Iceland adventures part 3: natural attractions

Northern lights

It’s no secret that Iceland has some stunning scenery. Its geography is just fantastic.

In fact, huge parts of Iceland are totally barren — uninhabited and uninhabitable. You could drive for miles without seeing anything.

But when it gets good, it gets really good. Nature does not get much more extreme than volcanoes. But more visually spectacular are its waterfalls — and, of course, the northern lights.



This picturesque waterfall is easily visible from Iceland’s main Route 1 road in the south, between the towns of Hvolsvöllur and Skógar. The water runs off the glacier of the infamous Eyjafjallajökull volcano, before dropping off the cliff edge of Iceland’s former coastline.

Seljalandsfoss also has lots of smaller waterfalls for neighbours across this long cliff edge, which makes for a spectacular sight.

During summer, it is possible to walk around the back of it. Unfortunately this wasn’t possible when we visited. Near the waterfall, the pathway became treacherously icy from the spray. It was a struggle to even remain standing up. That didn’t deter some brave people from attempting to make their way closer though.



Further along the Route 1 road is Skógafoss, an even more spectacular waterfall. This is a much more forceful waterfall, with a different sort of appeal to Seljalandsfoss.


It is possible to climb steps up the adjacent hill. It is quite a climb, and although the stairs are good quality, it is not the easiest to climb in the icy conditions.

At the top is a spectacular viewing platform overlooking the top of the waterfall. It is rather scary, because the design means that you can see directly below the platform, and just how high up you are. I don’t have a head for heights, so I was slightly nervous taking this video.


According to legend, Viking settler Þrasi hid a treasure chest behind the waterfall. Only a ring attached to the side of the chest was ever retrieved. The ring initially took pride of place on the door of Skógar church, and is now in the local museum.


Kerið volcanic crater

This volcanic crater was certainly spectacular looking. It’s just a shame we were unable to stay for longer.

We visited on probably the coldest day of the holiday, and this exposed area had a very stiff breeze. I have never felt such an intense burst of coldness, and we were able to stay for literally one minute.

That explains why this photo isn’t the greatest — not just because I’m not a very good photographer!

Ölfusá river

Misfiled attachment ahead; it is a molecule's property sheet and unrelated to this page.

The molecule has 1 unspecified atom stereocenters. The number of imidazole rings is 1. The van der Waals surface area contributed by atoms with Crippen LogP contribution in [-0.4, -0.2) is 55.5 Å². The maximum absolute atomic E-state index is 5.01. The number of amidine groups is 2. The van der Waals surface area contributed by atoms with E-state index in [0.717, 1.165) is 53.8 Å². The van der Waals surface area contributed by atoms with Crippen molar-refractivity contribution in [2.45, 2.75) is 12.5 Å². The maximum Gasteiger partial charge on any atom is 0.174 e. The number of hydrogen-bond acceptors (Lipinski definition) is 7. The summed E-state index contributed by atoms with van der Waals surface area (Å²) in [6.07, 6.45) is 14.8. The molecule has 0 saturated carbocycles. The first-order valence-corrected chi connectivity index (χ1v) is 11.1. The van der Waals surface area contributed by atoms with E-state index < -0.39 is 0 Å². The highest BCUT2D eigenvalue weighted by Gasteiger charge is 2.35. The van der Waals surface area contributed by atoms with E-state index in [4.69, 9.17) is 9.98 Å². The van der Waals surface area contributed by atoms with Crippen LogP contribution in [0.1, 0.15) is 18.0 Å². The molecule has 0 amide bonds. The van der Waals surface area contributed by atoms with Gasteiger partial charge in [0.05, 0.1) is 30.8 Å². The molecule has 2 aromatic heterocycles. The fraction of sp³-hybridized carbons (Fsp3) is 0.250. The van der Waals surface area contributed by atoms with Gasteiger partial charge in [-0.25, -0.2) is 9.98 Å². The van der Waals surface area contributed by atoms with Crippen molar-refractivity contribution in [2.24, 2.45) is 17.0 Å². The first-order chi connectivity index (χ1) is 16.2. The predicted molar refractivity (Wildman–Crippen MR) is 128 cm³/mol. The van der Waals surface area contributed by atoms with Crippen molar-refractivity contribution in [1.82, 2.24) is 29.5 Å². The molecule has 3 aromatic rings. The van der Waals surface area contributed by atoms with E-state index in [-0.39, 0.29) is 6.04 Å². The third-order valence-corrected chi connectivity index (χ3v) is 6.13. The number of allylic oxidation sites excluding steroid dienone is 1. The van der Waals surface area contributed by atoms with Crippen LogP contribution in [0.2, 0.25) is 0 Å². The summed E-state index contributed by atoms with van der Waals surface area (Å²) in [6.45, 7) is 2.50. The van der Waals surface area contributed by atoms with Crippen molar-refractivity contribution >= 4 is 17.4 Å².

Probably the biggest town between Reykjavik and our accommodation near Hella was Selfoss. Like many towns we came across, Selfoss is a mixture of the functional and the jaw-droppingly beautiful.

Icy river at Selfoss

The cold weather made the Ölfusá river that runs through Selfoss a spectacular sight, with huge chunks of ice swirling around in the intensely aqua blue water.

Northern lights

Clearly, a huge part of the appeal of visiting Iceland in the winter is the prospect of seeing the northern lights.

Going in summer for that would be no good, as there can be daylight for up to 22 hours. But when we visited, the days lasted only around four hours, with reasonable daylight for about six hours.

So if you want to go to Iceland to see the scenery, winter is not the time to go. Not only are the days short, but it might be difficult to get around because of the weather.

However, a winter trip is worth it all if you get to see the northern lights.

We had been hoping to see the lights while we were in the remote accommodation near Hella. Some of those night skies were tantalisingly clear, allowing for spectacular views of the stars. However, there was no solar activity.

On 1 January, while we were in Reykjavik, the northern lights forecast became good. So we booked tickets on a northern lights tour with Reykjavik Excursions.

These buses basically drive you out of Reykjavik, apparently without really knowing where they will go. They just drive to where they think the sky will be clear and you will be able to see the northern lights. If you don’t see the northern lights on your first trip, you can use your ticket again a second time for free.

We were lucky to have an fantastically entertaining and informative tour guide, Höskuldur Frímannsson. He could probably give many professional stand-up comedians a run for their money, and he mixed his highwire comedy routine with highly educational observations on the northern lights, with an obvious and genuine passion.

His proof of why the moon is made of cheese has to be heard to be believed. If the other tour guides are half as good as this, you’ll be guaranteed a good time.

We caught our first glimpse of the northern lights from the bus. Soon enough the bus driver pulled over to allow us to take a better look.

It was an incredible sight, although oddly it does not look anything like as spectacular with the naked eye as it does in photographs. The long exposures required on photographs of the northern lights exaggerate the effect quite a lot.

Moreover, the lights were dancing only briefly. For the most part, it was like looking at a cloud made out of light. Our guide told us that we had seen an average display; about 6 out of 10. It makes me want to go again to see an 8 or 9 out of 10 display!

It is quite a sight to behold, and one item near the top of my bucket list has now been ticked off.

The group in front of the northern lights

The group in front of the northern lights (photo: Ross Grant).

We also got this awesome photograph of the group in front of the northern lights. We had to stay still in the freezing cold for 30 seconds to pull this off — but it was worth it! What a photo.

View all of my photos from Iceland

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